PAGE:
Thesis students Erin Everdale, Julian Hunter and alumni Jules La Rosa’s create the beat for the Magician tarot card’s frenzied polyrhythm; their hands bang spoons and knives on metal cups in one of the 22 scenes that makes up Everdale’s haunting “living tarot” thesis production. Thesis student Alexandra Barbat perches on the couch nearby, ready to jump to action at any moment. This interactive, experimental show took place over the course of Valentine’s Day weekend—a ripe time for tarot readings addressing questions of love and loss among the New College community.
Tarot reading is the practice of using tarot cards to gain insight into the past, present or future by asking a question and interpreting an answer based on the cards drawn. The 22 scenes in this production were written to represent each of the cards from the Major Arcana tarot deck.
Audience members were led into the performance area alone by thesis students and High Priestesses Cait Matthews and Olivia Siegel, who provided the structure that facilitated the entire performance. The High Priestess instructed audience members to draw three cards from the deck and announced each card to the performers one at a time. One card represented the past, one the present and one the future. Following the drawing and the dinging of a triangle, the actors embodied the scenes written for each of the cards pulled, creating a striking and intimate performance unique to the individual audience member being read.
Thesis student Evan Murdoch was astounded by the amount of effort and creativity put into each scene. Her cards for past, present and future were the Emperor, the Fool and Judgement, respectively. Murdoch felt that she could apply all three to her life at that moment.
“Remembering that you can interpret the cards in so many different ways, and that they can be applicable to any moment in life and being intentional in your interpretations is so important,” Murdoch reflected after her reading.
Everdale’s motivation for choosing tarot readings as the basis for their thesis, which was originally about Joan of Arc, stemmed from a fascination with myth and mysticism. Tarot fit that bill as well, providing the perfect foundation for the collaborative, intuitive acting and writing process Everdale wanted to facilitate.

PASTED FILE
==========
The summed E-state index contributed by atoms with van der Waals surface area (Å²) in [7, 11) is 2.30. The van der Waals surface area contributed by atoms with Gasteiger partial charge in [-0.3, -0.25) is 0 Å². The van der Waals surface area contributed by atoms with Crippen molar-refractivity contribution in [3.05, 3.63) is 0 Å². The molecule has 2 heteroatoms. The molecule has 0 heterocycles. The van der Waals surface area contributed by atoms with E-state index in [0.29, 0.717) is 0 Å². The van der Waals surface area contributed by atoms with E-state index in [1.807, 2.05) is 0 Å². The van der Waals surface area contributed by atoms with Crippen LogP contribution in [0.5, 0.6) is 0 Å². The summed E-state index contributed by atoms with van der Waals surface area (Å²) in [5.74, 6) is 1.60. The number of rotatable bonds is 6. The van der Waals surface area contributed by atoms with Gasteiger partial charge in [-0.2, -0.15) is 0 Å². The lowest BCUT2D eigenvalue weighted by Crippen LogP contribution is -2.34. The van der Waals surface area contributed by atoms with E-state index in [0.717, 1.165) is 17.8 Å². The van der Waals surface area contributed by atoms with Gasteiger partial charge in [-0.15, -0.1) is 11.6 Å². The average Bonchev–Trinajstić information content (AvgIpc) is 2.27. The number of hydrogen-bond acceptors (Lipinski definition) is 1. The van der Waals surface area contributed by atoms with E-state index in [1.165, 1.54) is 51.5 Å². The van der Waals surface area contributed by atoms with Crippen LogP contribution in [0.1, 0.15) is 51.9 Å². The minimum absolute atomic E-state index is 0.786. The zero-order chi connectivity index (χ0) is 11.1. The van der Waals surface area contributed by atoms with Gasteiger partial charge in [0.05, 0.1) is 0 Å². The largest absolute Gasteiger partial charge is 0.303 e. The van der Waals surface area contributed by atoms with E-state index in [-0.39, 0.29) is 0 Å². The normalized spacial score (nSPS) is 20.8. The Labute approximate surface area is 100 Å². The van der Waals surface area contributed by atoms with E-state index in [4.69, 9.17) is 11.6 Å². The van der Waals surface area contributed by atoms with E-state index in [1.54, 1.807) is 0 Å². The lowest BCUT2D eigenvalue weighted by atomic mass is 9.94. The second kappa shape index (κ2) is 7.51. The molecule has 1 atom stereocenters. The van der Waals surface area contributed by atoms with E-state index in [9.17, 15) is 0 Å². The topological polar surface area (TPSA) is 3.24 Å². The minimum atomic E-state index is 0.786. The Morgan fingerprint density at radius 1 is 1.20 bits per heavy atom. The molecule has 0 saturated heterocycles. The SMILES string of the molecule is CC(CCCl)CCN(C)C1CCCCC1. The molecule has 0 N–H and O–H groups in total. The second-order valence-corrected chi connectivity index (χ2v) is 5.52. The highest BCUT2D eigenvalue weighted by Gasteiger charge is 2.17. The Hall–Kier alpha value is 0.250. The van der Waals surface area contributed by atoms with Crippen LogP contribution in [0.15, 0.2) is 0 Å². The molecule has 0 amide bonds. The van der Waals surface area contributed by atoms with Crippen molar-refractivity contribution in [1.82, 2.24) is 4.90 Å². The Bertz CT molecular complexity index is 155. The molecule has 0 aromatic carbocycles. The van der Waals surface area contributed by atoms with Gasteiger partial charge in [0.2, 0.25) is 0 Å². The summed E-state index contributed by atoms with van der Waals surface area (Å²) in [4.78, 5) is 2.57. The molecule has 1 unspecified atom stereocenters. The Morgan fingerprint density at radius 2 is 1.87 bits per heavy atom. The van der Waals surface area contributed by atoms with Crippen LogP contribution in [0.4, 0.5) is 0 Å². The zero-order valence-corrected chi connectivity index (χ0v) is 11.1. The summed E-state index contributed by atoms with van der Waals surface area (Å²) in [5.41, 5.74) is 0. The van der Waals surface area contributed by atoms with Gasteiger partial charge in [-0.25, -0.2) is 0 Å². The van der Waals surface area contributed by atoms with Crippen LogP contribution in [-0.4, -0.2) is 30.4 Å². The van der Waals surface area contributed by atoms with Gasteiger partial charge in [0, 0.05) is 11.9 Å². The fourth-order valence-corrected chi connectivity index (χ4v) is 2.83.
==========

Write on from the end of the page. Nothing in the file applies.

Barbat, Everdale, Hunter and La Rosa wrote four to six scenes and each acted in some capacity in all 22. La Rosa created the reverberating synth tones that set the mood for the performances, but neither he, Hunter nor Barbat had much experience in theater, although Barbat did improv with Comedy Friends. Barbat participated in the production despite her lack of experience with scripted theater to support Everdale, her friend since their first year.
A recurring theme among the performers was the importance of trusting the creative process and maintaining an openness to experimentation. Barbat was apprehensive during the days leading up to the performance but elated once the group was in front of an audience as everything fell into place.
Describing English, Theater and Performance Studies Professor Nova Myhill’s advice to them, Everdale reflected that “you can’t make somebody get ready for an audience, they just have to feel what it’s like to have an audience member in the room, and that’s what changes everything.”
“It was a great learning experience for how much faith you can really put in people’s abilities to create good art just by making the space and time to do it with each other,” Everdale said.
Since it was such a small production, each of the cast members did a little bit of everything, culminating in a unified yet distinct group production spearheaded by Everdale’s creative direction.
“Tarot is a really fun way to put yourself in conversation with a part of yourself that we often get disconnected from,” Everdale explained. “The same goes for acting, and for art—anything that bridges that gap between the conscious and unconscious.”
Everdale’s goal was for their audience to leave feeling hopeful and optimistic, able to pull their own meaning from each scene.
“You can’t force somebody to have a mystical experience, but you can build the container for one and let people come in.”